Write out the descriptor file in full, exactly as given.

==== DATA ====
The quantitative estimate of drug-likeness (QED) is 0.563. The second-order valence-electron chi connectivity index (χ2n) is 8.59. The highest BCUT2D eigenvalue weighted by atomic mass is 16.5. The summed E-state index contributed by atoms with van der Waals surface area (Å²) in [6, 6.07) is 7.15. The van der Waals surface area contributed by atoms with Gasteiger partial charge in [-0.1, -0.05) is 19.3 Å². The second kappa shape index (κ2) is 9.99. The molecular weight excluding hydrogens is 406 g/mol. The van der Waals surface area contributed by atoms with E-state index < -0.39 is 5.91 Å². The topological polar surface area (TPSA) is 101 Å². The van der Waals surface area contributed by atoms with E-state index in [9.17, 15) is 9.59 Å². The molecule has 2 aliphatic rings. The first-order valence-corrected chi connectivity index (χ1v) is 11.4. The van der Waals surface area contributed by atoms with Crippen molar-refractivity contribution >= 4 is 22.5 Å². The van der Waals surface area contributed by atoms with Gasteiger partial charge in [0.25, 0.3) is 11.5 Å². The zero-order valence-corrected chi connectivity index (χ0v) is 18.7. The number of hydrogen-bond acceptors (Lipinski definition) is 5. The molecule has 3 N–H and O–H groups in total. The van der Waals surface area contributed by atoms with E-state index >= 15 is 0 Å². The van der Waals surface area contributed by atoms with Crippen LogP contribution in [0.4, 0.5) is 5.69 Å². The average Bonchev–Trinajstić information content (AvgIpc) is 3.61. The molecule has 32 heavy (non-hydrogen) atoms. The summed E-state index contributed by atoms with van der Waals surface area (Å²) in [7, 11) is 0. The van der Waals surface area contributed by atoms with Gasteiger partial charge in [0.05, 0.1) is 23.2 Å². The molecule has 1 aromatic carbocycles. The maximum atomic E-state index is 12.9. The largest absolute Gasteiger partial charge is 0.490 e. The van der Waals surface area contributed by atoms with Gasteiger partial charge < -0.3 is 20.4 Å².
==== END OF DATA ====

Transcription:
The quantitative estimate of drug-likeness (QED) is 0.563. The second-order valence-electron chi connectivity index (χ2n) is 8.59. The highest BCUT2D eigenvalue weighted by atomic mass is 16.5. The summed E-state index contributed by atoms with van der Waals surface area (Å²) in [6, 6.07) is 7.15. The van der Waals surface area contributed by atoms with Gasteiger partial charge in [-0.1, -0.05) is 19.3 Å². The second kappa shape index (κ2) is 9.99. The molecular weight excluding hydrogens is 406 g/mol. The van der Waals surface area contributed by atoms with E-state index < -0.39 is 5.91 Å². The topological polar surface area (TPSA) is 101 Å². The van der Waals surface area contributed by atoms with E-state index in [9.17, 15) is 9.59 Å². The molecule has 2 aliphatic rings. The first-order valence-corrected chi connectivity index (χ1v) is 11.4. The van der Waals surface area contributed by atoms with Crippen molar-refractivity contribution >= 4 is 22.5 Å². The van der Waals surface area contributed by atoms with Gasteiger partial charge in [0.25, 0.3) is 11.5 Å². The zero-order valence-corrected chi connectivity index (χ0v) is 18.7. The number of hydrogen-bond acceptors (Lipinski definition) is 5. The molecule has 3 N–H and O–H groups in total. The van der Waals surface area contributed by atoms with E-state index >= 15 is 0 Å². The van der Waals surface area contributed by atoms with Crippen LogP contribution in [0.4, 0.5) is 5.69 Å². The average Bonchev–Trinajstić information content (AvgIpc) is 3.61. The molecule has 32 heavy (non-hydrogen) atoms. The summed E-state index contributed by atoms with van der Waals surface area (Å²) in [7, 11) is 0. The van der Waals surface area contributed by atoms with Gasteiger partial charge in [0.05, 0.1) is 23.2 Å². The molecule has 1 aromatic carbocycles. The maximum atomic E-state index is 12.9. The largest absolute Gasteiger partial charge is 0.490 e. The van der Waals surface area contributed by atoms with Gasteiger partial charge < -0.3 is 20.4 Å².